This page (http://www.ce.cmu.edu/~sfinger/eyh/) is no longer available
at Carnegie Mellon University server. This is an identical copy of it stored on
our web site.
Engineering Your Future
As part of
the Engineering Your Future program at Carnegie Mellon University, high school
girls spent a day building battery-powered DC motors. After a short discussion about
current, magnets, motors and
generators, each girl got a kit containing the parts for her motor.
The kits were made by an 8th grader in Texas
who did a prize-winning science project about motors.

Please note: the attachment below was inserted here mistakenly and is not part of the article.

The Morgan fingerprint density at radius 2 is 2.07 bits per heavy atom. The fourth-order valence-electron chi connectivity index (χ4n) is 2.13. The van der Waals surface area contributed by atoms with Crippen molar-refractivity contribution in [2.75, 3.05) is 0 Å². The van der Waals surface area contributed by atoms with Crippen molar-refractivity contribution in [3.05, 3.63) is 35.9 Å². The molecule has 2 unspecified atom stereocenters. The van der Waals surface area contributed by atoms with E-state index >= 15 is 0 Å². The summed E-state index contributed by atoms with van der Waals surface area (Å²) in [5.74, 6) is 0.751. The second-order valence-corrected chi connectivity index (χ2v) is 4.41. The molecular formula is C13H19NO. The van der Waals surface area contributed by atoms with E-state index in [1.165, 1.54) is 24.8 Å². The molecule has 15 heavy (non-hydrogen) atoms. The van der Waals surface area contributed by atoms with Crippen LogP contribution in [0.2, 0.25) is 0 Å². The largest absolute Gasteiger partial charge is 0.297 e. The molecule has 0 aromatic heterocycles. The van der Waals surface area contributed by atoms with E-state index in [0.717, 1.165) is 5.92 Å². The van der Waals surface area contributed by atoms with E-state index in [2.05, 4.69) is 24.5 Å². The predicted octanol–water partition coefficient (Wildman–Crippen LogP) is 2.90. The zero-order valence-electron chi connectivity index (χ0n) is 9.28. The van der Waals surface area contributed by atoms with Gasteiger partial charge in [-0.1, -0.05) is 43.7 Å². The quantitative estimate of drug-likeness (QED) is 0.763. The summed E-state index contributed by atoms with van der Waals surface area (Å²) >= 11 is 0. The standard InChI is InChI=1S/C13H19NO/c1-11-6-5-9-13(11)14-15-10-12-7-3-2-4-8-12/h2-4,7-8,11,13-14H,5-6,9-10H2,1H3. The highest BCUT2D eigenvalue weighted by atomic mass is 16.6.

For more information on the motors (and how to get a kit for
yourself), see his web
The high school girls worked in teams
so that they could help each other out.
They they built a rotor with two permanent magnets on it, and they made an electromagnet
by winding copper wire around a large nail.
Connecting the electromagnet through the
reed switch to the battery was the most difficult part.
Some of the motors worked the first time,
but a lot had to be checked for loose connections, friction in the rotor, and
weak electromagnets. Each girl got to take her motor home with her.
Assembling the Rotors
Coiling the Wire for the Electromagnet
Assembling the Reed Switch
Closing the Circuit